then u will not be able to use make xconfig without the above dependencies

"make config" will work though

also u can try "make menuconfig"

regards
 
Old 10-04-2004, 09:35 AM   #9
FunkyRes
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Just a note on custome kernel compiling -

leave /usr/src/linux alone.
That's for the kernel headers that glibc was compiled against, messing with that could result in problems because if a header that glibc was compiled against changes, and you compile something that uses that header - you can end up with weird unexplained program bugs.

That might not be an issue anymore, but it was with kernel 2.4 and below - I know there was talk about putting the headers into glibc so that would never be a problem.

I build my custom kernels in /usr/local/src/linux - /usr/local/src is where you are suppose to have the source for locally compiled software. But the kernel you can even build in your home directory, it doesn't matter as long as you don't move the source directory after you build and install it.

/lib/modules/kernel-version/build will be a symlink to the directory where you compiled your kernel, and that is where any additional modules you compile are suppose to look for the kernel source (kernel-version is the same as `uname -r`)

If a module doesn't look there, it is broken. I haven't run across a third party module that doesn't look there in eons. Not since 2.2 days.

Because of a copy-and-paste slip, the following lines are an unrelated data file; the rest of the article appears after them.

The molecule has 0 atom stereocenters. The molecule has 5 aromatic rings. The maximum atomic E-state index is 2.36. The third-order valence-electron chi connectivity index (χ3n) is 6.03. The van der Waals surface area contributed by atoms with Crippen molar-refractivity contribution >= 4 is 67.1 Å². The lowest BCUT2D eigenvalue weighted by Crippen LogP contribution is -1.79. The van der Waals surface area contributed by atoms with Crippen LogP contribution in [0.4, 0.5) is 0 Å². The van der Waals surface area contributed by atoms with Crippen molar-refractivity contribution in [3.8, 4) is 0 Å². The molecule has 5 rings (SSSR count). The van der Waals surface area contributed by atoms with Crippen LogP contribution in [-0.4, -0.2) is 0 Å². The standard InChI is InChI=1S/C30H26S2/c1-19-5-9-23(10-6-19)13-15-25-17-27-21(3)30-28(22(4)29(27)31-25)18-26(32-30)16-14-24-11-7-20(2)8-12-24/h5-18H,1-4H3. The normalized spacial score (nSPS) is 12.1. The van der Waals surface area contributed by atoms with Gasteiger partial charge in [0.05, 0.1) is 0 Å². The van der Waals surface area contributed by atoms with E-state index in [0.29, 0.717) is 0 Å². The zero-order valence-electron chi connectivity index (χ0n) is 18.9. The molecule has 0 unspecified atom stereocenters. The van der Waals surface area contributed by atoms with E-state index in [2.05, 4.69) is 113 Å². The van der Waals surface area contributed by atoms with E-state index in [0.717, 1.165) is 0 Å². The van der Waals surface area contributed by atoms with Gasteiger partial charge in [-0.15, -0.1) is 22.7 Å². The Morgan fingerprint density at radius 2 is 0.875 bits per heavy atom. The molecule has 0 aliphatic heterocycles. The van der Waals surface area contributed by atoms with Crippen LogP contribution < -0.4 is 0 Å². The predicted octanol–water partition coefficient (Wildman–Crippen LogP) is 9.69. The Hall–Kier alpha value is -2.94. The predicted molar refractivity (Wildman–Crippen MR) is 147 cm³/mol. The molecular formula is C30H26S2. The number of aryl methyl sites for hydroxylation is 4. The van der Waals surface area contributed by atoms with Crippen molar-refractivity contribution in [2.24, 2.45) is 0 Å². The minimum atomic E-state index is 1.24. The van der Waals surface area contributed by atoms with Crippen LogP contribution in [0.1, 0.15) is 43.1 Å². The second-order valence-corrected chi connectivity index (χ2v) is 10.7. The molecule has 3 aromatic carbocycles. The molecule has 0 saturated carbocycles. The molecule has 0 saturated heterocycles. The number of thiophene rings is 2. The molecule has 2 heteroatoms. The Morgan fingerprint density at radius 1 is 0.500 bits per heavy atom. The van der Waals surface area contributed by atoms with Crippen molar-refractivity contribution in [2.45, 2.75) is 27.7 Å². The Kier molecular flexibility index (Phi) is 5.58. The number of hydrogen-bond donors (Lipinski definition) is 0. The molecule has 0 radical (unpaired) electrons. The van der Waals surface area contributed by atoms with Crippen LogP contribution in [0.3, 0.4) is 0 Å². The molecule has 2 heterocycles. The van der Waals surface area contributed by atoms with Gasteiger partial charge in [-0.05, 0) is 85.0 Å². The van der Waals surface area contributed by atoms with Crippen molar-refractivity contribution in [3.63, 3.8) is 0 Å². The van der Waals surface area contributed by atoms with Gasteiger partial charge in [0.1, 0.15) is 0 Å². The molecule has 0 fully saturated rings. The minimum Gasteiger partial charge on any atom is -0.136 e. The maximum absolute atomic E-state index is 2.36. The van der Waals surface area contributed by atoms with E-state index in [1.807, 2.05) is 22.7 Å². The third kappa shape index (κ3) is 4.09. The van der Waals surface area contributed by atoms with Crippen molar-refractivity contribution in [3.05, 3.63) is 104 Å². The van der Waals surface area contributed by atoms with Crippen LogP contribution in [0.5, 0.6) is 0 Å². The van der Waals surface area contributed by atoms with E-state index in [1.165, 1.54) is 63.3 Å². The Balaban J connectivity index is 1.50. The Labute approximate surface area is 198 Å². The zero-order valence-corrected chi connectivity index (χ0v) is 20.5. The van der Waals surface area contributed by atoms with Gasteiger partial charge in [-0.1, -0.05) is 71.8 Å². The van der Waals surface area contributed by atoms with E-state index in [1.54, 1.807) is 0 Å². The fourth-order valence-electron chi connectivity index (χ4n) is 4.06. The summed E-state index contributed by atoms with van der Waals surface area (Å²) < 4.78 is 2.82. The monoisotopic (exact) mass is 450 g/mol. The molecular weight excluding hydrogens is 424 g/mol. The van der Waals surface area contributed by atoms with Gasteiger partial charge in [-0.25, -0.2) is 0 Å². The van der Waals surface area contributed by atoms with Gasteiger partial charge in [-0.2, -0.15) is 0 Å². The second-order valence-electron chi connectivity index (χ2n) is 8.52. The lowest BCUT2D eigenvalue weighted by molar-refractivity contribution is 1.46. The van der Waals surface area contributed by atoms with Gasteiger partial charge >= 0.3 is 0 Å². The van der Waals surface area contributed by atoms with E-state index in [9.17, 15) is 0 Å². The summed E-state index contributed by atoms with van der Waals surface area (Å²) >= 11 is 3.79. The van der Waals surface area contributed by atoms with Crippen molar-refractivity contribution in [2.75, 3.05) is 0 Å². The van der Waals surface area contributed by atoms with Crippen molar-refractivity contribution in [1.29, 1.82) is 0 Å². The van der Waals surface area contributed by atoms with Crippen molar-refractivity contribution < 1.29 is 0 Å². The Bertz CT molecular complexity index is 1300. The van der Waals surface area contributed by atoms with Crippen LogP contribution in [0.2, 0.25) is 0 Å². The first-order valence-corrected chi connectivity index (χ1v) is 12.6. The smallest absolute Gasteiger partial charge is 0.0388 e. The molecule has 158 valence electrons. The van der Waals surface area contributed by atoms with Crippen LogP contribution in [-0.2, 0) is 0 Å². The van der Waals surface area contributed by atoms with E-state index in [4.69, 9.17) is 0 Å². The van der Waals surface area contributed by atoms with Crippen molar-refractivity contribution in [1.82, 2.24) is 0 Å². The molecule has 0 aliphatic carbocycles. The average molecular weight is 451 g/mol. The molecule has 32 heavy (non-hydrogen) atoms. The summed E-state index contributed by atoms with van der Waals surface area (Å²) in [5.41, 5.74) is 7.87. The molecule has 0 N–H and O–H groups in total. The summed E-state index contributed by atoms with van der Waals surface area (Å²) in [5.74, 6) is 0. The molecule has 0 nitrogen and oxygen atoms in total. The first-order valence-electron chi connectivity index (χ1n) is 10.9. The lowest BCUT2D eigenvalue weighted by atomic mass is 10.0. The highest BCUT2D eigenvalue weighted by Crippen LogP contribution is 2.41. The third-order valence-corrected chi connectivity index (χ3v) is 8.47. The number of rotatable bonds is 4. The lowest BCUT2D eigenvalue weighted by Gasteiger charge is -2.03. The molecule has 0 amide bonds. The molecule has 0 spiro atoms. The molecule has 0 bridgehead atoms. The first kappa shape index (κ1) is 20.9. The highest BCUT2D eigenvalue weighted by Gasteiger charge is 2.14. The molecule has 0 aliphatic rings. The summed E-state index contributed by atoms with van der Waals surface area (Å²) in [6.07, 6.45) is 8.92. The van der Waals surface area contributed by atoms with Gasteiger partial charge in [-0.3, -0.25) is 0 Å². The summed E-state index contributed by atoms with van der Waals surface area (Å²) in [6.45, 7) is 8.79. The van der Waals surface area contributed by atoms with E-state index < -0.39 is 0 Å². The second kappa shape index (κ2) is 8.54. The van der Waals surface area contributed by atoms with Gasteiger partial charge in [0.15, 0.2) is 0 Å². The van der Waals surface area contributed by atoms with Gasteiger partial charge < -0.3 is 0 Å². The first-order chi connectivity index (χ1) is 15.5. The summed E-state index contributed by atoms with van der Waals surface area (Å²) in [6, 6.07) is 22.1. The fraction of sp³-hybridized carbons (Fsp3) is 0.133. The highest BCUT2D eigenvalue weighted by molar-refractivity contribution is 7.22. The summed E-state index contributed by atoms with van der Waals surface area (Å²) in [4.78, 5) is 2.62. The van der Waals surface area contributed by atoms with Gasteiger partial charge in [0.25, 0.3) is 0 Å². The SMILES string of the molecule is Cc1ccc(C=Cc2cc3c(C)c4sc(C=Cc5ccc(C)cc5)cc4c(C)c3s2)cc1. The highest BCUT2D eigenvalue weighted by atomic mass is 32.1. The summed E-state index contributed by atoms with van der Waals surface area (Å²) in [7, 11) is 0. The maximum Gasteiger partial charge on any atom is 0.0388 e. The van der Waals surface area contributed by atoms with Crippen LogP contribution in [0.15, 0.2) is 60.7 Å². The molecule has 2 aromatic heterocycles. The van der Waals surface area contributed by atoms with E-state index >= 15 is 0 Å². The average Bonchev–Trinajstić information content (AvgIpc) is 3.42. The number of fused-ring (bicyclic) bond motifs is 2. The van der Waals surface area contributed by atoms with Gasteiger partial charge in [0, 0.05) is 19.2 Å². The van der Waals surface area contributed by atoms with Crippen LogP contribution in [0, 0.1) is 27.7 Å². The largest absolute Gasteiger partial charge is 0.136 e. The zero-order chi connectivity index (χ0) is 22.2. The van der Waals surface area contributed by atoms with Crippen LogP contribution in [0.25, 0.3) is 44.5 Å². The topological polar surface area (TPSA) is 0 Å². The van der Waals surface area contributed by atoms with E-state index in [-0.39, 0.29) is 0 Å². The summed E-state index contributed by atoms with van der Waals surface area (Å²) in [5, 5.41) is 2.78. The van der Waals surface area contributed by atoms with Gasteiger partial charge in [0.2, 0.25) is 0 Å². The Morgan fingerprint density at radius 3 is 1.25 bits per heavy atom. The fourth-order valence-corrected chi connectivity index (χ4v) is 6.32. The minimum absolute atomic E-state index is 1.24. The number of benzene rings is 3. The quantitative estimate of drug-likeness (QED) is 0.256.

Also - if you build your own kernels, it's best to install gcc 2.95.3 and use that - simply because that compiler is the one specified as being the compiler they (kernel developers) recommend in the README.

Newer gcc versions will usually work, but gcc 2.95.3 is the benchmark - that's what they consider the source broken with if it doesn't properly work.

I installed gcc 2.95.3 in /opt/kernel_gcc - I only compiled the gcc part, that's the part needed for the kernel (you don't need g++ etc.)

Then when compiling a kernel -

export PATH=/opt/kernel_gcc/bin:$PATH
make oldconfig
make bzImage

yada yada.

I have a src.rpm for gcc-2.95.3 - if anyone is interested, I can post it for ya - whenever I install a new distro, that's one of the first things I do, rebuild my source rpm for gcc 2.95.3 and install it - so I can use gcc 2.95.3 for the kernel, and the occasional C program that doesn't like gcc 3.x